soldiers were killed on June 7-8, including five Americans by a roadside
bomb, making that "the deadliest 24 hour period this year," as The Economist
noted. Insurgency-related violence was up by 87% in the six months prior to
March. Agence France-Presse reported Thursday that NATO forces are
experiencing their deadliest month ever.

There have been signal moments in this war since its inception, and we are
in the middle of one now.

It has gone on almost nine years. It began rightly, legitimately. On 9/11 we
had been attacked, essentially, from Afghanistan, harborer of terrorists. We
invaded and toppled the Taliban with dispatch, courage and even, for all our
woundedness, brio. We all have unforgettable pictures in our minds. One of
mine is the grainy footage of a U.S. cavalry charge, with local tribesman,
against a Taliban stronghold. It left me cheering. You too, I bet.

But Washington soon took its eye off the ball, turning its focus and fervor
to invading Iraq. Over the years, the problems in Afghanistan mounted. In
2009, amid a growing air of crisis, Secretary of Defense Bob Gates sacked
the top U.S. commander in Afghanistan, Gen. David McKiernan-institutional
Army, maybe a little old-style. He was replaced by Gen. McChrystal-specials
forces background, black ops, an agile and resourceful snake eater.
"Politicians love the mystique of these guys," said a general this week.
Snake eaters know it, and wind up being even more colorful, reveling in
their ethos of bucking the system.

View Full Image

noonan0626

Associated Press

 

Last August, Gen. McChrystal produced, and someone leaked, a 66-page report
warning of "mission failure." More troops and new strategy were needed. The
strategy, counterinsurgency, was adopted. That was a signal moment within a
signal moment, for at the same time the president committed 30,000 more
troops and set a deadline for departure, July 2011. The mission on the
ground was expanded-counterinsurgency, also known as COIN, is nation
building, and nation building is time- and troop-intensive-but the timeline
for success was truncated.

COIN is a humane strategy not lacking in shrewdness: Don't treat the people
of a sovereign nation as if they just wandered across your battlefield.
Instead, befriend them, consult them, build schools, give them an investment
in peace. Only America, and God bless it, would try to take the hell out of
war. But the new strategy involved lawyering up, requiring troops to receive
permission before they hit targets. Some now-famous cases make clear this
has endangered soldiers and damaged morale.

The Afghan government, on which COIN's success hinges, is corrupt and
unstable. That is their political context. But are we fully appreciating the
political context of the war at home, in America?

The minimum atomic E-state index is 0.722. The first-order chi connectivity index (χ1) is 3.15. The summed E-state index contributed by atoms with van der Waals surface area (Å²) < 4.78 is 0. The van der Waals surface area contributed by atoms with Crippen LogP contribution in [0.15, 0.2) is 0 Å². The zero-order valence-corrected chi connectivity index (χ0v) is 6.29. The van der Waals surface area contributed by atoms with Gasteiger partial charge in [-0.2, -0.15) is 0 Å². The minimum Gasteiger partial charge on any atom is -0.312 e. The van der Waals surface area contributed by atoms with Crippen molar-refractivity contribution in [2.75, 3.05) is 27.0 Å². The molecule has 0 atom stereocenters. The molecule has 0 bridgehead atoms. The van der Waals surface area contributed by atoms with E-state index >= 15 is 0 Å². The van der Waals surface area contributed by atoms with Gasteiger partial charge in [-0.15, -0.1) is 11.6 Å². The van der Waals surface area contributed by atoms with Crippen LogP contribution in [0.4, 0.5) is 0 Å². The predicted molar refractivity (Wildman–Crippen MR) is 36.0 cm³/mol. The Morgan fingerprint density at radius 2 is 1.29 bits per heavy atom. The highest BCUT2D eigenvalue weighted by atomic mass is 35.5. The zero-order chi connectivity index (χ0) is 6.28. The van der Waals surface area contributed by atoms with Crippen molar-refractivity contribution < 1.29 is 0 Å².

The left doesn't like this war and will only grow more opposed to it. The
center sees that it has gone on longer than Vietnam, and "we've seen that
movie before." We're in an economic crisis; can we afford this war? The
right is probably going to start to peel off, not Washington policy
intellectuals but people on the ground in America. There are many reasons
for this. Their sons and nephew have come back from repeat tours full of
doubts as to the possibility of victory, "whatever that is," as we all now
say. There is the brute political fact that the war is now President
Obama's. The blindly partisan will be only too happy to let him stew in it.

Republican leaders such as John McCain are stalwart: This war can be won.
But there's a sense when you watch Mr. McCain that he's very much speaking
for Mr. McCain, and McCainism. Republicans respect this attitude: "Never
give in." But people can respect what they choose not to follow. The other
day Sen. Lindsey Graham, in ostensibly supportive remarks, said that Gen.
David Petraeus, Gen. McChrystal's replacement, "is our only hope." If he
can't pull it out, "nobody can." That's not all that optimistic a statement.

The U.S. military is overstretched in every way, including emotionally and
psychologically. The biggest takeaway from a week at U.S. Army War College
in 2008 was the exhaustion of the officers. They are tired from repeat
deployments, and their families are stretched to the limit, with children
reaching 12 and 13 without a father at home.

The president himself is in parlous position with regard to support, which
means with regard to his ability to persuade, to be believed, to be
followed. The latest Wall Street Journal/NBC poll shows more people
disapprove of Mr. Obama's job performance than approve.

When he ran for president, Mr. Obama blasted Iraq but called Afghanistan the